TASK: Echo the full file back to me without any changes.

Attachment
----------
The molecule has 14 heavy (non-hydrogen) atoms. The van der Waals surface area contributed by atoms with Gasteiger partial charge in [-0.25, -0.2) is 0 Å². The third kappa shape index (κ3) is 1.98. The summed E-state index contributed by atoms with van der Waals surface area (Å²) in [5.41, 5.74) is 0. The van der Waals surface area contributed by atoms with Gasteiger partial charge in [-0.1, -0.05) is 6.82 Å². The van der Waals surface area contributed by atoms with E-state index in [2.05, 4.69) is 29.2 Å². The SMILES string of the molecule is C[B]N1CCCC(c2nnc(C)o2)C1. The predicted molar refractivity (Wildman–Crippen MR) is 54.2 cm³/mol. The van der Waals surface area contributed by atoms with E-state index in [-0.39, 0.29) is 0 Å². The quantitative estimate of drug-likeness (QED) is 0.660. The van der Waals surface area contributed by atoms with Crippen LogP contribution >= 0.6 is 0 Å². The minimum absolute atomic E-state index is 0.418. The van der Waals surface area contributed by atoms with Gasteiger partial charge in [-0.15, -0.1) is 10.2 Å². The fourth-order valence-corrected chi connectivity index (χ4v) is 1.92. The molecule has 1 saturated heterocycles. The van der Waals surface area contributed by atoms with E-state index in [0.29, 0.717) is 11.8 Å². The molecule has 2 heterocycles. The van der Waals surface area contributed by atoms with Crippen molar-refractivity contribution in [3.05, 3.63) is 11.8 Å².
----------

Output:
The molecule has 14 heavy (non-hydrogen) atoms. The van der Waals surface area contributed by atoms with Gasteiger partial charge in [-0.25, -0.2) is 0 Å². The third kappa shape index (κ3) is 1.98. The summed E-state index contributed by atoms with van der Waals surface area (Å²) in [5.41, 5.74) is 0. The van der Waals surface area contributed by atoms with Gasteiger partial charge in [-0.1, -0.05) is 6.82 Å². The van der Waals surface area contributed by atoms with E-state index in [2.05, 4.69) is 29.2 Å². The SMILES string of the molecule is C[B]N1CCCC(c2nnc(C)o2)C1. The predicted molar refractivity (Wildman–Crippen MR) is 54.2 cm³/mol. The van der Waals surface area contributed by atoms with E-state index in [-0.39, 0.29) is 0 Å². The quantitative estimate of drug-likeness (QED) is 0.660. The van der Waals surface area contributed by atoms with Crippen LogP contribution >= 0.6 is 0 Å². The minimum absolute atomic E-state index is 0.418. The van der Waals surface area contributed by atoms with Gasteiger partial charge in [-0.15, -0.1) is 10.2 Å². The fourth-order valence-corrected chi connectivity index (χ4v) is 1.92. The molecule has 1 saturated heterocycles. The van der Waals surface area contributed by atoms with E-state index in [0.29, 0.717) is 11.8 Å². The molecule has 2 heterocycles. The van der Waals surface area contributed by atoms with Crippen molar-refractivity contribution in [3.05, 3.63) is 11.8 Å².